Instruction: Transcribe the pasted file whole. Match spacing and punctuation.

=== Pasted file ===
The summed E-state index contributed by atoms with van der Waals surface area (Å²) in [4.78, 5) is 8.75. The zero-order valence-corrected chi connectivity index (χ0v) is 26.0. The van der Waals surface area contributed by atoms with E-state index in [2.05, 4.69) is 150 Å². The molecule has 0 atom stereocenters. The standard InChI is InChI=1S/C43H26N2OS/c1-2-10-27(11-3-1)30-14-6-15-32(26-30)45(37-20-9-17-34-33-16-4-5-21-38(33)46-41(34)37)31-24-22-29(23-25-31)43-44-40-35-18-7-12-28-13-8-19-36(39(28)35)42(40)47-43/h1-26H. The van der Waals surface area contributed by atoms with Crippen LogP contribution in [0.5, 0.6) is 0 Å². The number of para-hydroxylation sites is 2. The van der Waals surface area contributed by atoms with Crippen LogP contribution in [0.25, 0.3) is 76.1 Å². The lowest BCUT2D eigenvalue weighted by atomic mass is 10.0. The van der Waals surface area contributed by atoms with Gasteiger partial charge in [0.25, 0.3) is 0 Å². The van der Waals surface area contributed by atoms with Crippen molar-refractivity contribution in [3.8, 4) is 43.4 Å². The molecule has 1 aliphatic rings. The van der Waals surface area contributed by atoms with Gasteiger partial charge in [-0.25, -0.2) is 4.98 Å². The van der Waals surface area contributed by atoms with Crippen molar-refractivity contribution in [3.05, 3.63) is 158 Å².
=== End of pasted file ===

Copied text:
The summed E-state index contributed by atoms with van der Waals surface area (Å²) in [4.78, 5) is 8.75. The zero-order valence-corrected chi connectivity index (χ0v) is 26.0. The van der Waals surface area contributed by atoms with E-state index in [2.05, 4.69) is 150 Å². The molecule has 0 atom stereocenters. The standard InChI is InChI=1S/C43H26N2OS/c1-2-10-27(11-3-1)30-14-6-15-32(26-30)45(37-20-9-17-34-33-16-4-5-21-38(33)46-41(34)37)31-24-22-29(23-25-31)43-44-40-35-18-7-12-28-13-8-19-36(39(28)35)42(40)47-43/h1-26H. The van der Waals surface area contributed by atoms with Crippen LogP contribution in [0.5, 0.6) is 0 Å². The number of para-hydroxylation sites is 2. The van der Waals surface area contributed by atoms with Crippen LogP contribution in [0.25, 0.3) is 76.1 Å². The lowest BCUT2D eigenvalue weighted by atomic mass is 10.0. The van der Waals surface area contributed by atoms with Gasteiger partial charge in [0.25, 0.3) is 0 Å². The van der Waals surface area contributed by atoms with Crippen molar-refractivity contribution in [3.8, 4) is 43.4 Å². The molecule has 1 aliphatic rings. The van der Waals surface area contributed by atoms with Gasteiger partial charge in [-0.25, -0.2) is 4.98 Å². The van der Waals surface area contributed by atoms with Crippen molar-refractivity contribution in [3.05, 3.63) is 158 Å².